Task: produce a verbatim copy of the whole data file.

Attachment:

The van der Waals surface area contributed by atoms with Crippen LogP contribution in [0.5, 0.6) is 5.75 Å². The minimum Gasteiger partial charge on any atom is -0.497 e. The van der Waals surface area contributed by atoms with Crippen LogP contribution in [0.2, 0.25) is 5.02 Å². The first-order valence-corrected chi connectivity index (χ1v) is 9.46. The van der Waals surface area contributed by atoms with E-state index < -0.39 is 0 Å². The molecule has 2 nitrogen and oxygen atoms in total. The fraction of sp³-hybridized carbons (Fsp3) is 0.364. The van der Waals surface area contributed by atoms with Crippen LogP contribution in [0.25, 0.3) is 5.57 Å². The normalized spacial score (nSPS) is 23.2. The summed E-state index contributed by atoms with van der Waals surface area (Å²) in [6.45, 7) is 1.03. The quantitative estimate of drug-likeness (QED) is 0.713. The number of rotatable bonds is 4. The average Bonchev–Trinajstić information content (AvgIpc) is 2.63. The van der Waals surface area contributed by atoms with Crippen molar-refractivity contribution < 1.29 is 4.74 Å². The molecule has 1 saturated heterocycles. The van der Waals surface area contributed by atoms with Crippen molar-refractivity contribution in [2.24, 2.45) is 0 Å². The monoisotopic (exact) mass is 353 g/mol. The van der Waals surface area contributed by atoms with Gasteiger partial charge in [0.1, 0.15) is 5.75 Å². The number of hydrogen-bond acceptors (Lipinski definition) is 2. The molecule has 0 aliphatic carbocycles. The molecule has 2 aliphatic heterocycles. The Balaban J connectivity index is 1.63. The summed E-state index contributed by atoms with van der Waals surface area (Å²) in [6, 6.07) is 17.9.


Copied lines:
The van der Waals surface area contributed by atoms with Crippen LogP contribution in [0.5, 0.6) is 5.75 Å². The minimum Gasteiger partial charge on any atom is -0.497 e. The van der Waals surface area contributed by atoms with Crippen LogP contribution in [0.2, 0.25) is 5.02 Å². The first-order valence-corrected chi connectivity index (χ1v) is 9.46. The van der Waals surface area contributed by atoms with E-state index < -0.39 is 0 Å². The molecule has 2 nitrogen and oxygen atoms in total. The fraction of sp³-hybridized carbons (Fsp3) is 0.364. The van der Waals surface area contributed by atoms with Crippen LogP contribution in [0.25, 0.3) is 5.57 Å². The normalized spacial score (nSPS) is 23.2. The summed E-state index contributed by atoms with van der Waals surface area (Å²) in [6.45, 7) is 1.03. The quantitative estimate of drug-likeness (QED) is 0.713. The number of rotatable bonds is 4. The average Bonchev–Trinajstić information content (AvgIpc) is 2.63. The van der Waals surface area contributed by atoms with Crippen molar-refractivity contribution < 1.29 is 4.74 Å². The molecule has 1 saturated heterocycles. The van der Waals surface area contributed by atoms with Crippen molar-refractivity contribution in [2.24, 2.45) is 0 Å². The monoisotopic (exact) mass is 353 g/mol. The van der Waals surface area contributed by atoms with Gasteiger partial charge in [0.1, 0.15) is 5.75 Å². The number of hydrogen-bond acceptors (Lipinski definition) is 2. The molecule has 0 aliphatic carbocycles. The molecule has 2 aliphatic heterocycles. The Balaban J connectivity index is 1.63. The summed E-state index contributed by atoms with van der Waals surface area (Å²) in [6, 6.07) is 17.9.